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Ramananda Prasad



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Ramananda Prasad (born 1938) is the founder of the International Gita Society. He has translated the Bhagavad Gita into English in 1988 from the Sanskrit text.

Prasad was born in Hargawan, Bihar to a farmer who had three acres of land and six children to support. By hard work, his father was somehow able to send his sons to college. Ramanand had his pre-school education in the village from the late Mazahirul Haque, a Muslim headmaster who taught him English and Mathematics. After finishing his high school education at Mahadeva High School, Khusrupur, he passed his high school from Patna College in 1953. He attended Patna Science College from 1953-55 and is a 1959 graduate of the Indian Institute of Technology in Kharagpur, India, obtained his Master's Degree from the University of Toronto and earned his doctorate in Civil Engineering from the University of Illinois. Since then, he has been involved in research, teaching, engineering and consulting and worked for the U. S. Navy Corps of Engineers before retiring in 2000. He is presently a professor of Civil Engineering at San Jose State University and an adjunct professor of religion and psychology at the Union Institute in Cincinnati, Ohio.

Dr. Prasad has founded several non-profit organizations in the San Francisco Bay Area such as the Vedic Dharma Samaj that now runs the Fremont Hindu temple, Ramayan Sabha, and the Universal Yoga Center of San Francisco. He is married to Sadhana Prasad, a devotee of Lord Shiva and has one daughter, Reeta Raina who is married to Abhinav Raina and one son, Sanjay Prasad, who now directs the activities of the International Gita Society. He also has two Grandsons, Jay Raina and Raj Krishan Raina.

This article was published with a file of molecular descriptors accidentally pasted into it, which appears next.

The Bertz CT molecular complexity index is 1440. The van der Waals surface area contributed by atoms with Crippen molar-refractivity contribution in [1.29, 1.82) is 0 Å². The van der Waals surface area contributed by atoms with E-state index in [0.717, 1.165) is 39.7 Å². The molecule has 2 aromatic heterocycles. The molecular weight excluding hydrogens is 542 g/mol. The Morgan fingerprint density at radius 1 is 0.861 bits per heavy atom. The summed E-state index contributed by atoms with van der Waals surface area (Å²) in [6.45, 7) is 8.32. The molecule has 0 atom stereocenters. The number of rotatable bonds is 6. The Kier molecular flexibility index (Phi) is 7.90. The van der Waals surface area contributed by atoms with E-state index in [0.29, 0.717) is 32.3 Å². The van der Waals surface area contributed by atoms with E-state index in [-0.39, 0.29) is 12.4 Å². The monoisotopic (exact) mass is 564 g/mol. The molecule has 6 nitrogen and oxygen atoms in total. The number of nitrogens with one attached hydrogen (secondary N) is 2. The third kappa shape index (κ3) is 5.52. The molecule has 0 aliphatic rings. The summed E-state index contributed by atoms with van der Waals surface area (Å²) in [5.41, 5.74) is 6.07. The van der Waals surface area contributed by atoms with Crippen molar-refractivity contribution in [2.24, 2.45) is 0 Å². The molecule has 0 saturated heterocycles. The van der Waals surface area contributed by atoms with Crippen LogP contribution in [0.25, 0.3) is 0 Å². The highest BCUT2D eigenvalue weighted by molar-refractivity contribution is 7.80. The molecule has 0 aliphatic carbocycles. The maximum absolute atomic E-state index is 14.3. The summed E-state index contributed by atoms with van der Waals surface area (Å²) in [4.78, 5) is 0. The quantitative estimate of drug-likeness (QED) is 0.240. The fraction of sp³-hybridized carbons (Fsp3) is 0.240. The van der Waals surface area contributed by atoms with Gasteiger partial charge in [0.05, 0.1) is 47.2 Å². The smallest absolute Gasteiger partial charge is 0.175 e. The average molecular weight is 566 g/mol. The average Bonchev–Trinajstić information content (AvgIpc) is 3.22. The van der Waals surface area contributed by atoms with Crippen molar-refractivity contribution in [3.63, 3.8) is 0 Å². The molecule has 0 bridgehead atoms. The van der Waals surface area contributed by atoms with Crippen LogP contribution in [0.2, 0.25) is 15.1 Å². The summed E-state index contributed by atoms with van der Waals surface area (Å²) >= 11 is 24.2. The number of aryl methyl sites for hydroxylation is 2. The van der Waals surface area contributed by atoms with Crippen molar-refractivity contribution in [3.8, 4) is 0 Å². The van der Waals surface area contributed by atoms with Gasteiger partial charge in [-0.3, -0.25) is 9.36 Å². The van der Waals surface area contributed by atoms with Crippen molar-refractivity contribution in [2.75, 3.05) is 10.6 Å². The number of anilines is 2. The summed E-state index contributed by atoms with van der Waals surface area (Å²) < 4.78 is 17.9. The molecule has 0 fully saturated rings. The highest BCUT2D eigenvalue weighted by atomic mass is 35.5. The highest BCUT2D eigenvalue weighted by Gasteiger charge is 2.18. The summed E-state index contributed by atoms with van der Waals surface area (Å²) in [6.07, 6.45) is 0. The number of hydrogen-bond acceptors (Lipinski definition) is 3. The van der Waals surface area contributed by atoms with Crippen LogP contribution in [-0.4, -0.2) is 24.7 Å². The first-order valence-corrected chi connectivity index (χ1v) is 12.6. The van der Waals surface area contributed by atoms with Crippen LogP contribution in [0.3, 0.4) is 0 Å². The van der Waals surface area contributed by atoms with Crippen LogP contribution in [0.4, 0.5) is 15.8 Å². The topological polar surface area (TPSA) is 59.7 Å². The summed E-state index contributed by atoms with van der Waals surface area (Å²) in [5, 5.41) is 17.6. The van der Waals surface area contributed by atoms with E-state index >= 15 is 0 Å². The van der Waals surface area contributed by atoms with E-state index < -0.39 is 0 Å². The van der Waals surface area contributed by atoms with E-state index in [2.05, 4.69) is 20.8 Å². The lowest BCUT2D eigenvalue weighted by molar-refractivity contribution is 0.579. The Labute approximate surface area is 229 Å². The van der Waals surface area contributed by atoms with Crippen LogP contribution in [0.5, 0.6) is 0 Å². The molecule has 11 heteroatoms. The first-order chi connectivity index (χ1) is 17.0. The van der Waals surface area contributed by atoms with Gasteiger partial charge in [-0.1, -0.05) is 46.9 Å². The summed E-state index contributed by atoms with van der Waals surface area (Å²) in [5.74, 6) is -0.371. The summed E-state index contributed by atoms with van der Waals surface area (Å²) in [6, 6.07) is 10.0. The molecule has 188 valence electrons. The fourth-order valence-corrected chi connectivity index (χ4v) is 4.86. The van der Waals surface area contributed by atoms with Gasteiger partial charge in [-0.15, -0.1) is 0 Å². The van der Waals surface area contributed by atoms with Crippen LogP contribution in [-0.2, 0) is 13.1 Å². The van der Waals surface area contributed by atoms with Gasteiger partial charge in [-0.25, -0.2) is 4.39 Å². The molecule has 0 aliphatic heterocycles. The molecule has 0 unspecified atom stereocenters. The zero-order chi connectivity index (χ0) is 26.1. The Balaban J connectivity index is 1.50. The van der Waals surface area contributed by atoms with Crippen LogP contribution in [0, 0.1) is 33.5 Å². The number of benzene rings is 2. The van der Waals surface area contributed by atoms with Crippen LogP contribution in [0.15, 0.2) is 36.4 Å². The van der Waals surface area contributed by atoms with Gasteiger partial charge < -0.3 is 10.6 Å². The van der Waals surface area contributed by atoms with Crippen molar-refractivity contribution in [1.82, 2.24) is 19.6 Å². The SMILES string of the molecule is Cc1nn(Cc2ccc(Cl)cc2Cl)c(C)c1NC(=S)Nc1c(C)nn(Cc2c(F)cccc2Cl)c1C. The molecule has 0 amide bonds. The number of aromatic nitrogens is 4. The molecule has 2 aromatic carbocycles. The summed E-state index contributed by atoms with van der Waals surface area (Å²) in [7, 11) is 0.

Prasad created the American Gita Society (later renamed the International Gita Society) in 1984 in order to foster unity and goodwill between all religions and faiths of the world, through the teachings of the Bhagavad Gita. Its initial focus was to put copies of Bhagavad-Gita in libraries, hotels, motels, hospitals all over the world as the American Bible Society does with copies of the New Testament. In his translation, he borrows allied concepts liberally from the Koran, Bible, Dhammapada, and many other Hindu texts in order to get his message across that all faiths are ultimately one, while nonetheless giving supremacy to the stature of the Gita.

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